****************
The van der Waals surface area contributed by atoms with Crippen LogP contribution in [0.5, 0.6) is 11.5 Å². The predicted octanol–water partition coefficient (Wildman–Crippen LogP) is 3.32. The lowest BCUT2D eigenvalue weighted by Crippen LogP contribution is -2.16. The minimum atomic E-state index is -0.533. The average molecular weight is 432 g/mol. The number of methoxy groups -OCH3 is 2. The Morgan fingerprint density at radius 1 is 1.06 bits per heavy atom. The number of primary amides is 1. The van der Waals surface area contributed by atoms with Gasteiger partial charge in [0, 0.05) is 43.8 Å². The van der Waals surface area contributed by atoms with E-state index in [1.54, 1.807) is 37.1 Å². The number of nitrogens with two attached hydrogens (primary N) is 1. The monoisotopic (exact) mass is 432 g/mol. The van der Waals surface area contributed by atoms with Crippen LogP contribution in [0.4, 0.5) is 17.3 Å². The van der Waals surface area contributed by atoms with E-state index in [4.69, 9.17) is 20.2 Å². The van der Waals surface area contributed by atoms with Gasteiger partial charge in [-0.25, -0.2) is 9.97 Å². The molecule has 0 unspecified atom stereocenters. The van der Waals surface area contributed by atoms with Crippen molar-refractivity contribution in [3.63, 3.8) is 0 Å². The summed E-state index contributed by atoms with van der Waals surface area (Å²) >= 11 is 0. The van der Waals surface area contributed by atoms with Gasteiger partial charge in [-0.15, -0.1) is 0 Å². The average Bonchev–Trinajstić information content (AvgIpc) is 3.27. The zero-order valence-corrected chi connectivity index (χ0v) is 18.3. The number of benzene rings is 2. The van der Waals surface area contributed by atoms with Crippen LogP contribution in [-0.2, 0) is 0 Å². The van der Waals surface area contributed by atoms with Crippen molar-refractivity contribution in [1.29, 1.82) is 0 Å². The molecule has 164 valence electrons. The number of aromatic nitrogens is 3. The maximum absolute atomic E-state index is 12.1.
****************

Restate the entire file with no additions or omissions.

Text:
The van der Waals surface area contributed by atoms with Crippen LogP contribution in [0.5, 0.6) is 11.5 Å². The predicted octanol–water partition coefficient (Wildman–Crippen LogP) is 3.32. The lowest BCUT2D eigenvalue weighted by Crippen LogP contribution is -2.16. The minimum atomic E-state index is -0.533. The average molecular weight is 432 g/mol. The number of methoxy groups -OCH3 is 2. The Morgan fingerprint density at radius 1 is 1.06 bits per heavy atom. The number of primary amides is 1. The van der Waals surface area contributed by atoms with Gasteiger partial charge in [0, 0.05) is 43.8 Å². The van der Waals surface area contributed by atoms with E-state index in [1.54, 1.807) is 37.1 Å². The number of nitrogens with two attached hydrogens (primary N) is 1. The monoisotopic (exact) mass is 432 g/mol. The van der Waals surface area contributed by atoms with Crippen LogP contribution in [0.4, 0.5) is 17.3 Å². The van der Waals surface area contributed by atoms with E-state index in [4.69, 9.17) is 20.2 Å². The van der Waals surface area contributed by atoms with Gasteiger partial charge in [-0.25, -0.2) is 9.97 Å². The molecule has 0 unspecified atom stereocenters. The van der Waals surface area contributed by atoms with Crippen molar-refractivity contribution in [3.63, 3.8) is 0 Å². The summed E-state index contributed by atoms with van der Waals surface area (Å²) >= 11 is 0. The van der Waals surface area contributed by atoms with Gasteiger partial charge in [-0.15, -0.1) is 0 Å². The average Bonchev–Trinajstić information content (AvgIpc) is 3.27. The zero-order valence-corrected chi connectivity index (χ0v) is 18.3. The number of benzene rings is 2. The van der Waals surface area contributed by atoms with Crippen LogP contribution in [-0.2, 0) is 0 Å². The van der Waals surface area contributed by atoms with Crippen molar-refractivity contribution in [1.29, 1.82) is 0 Å². The molecule has 164 valence electrons. The number of aromatic nitrogens is 3. The maximum absolute atomic E-state index is 12.1.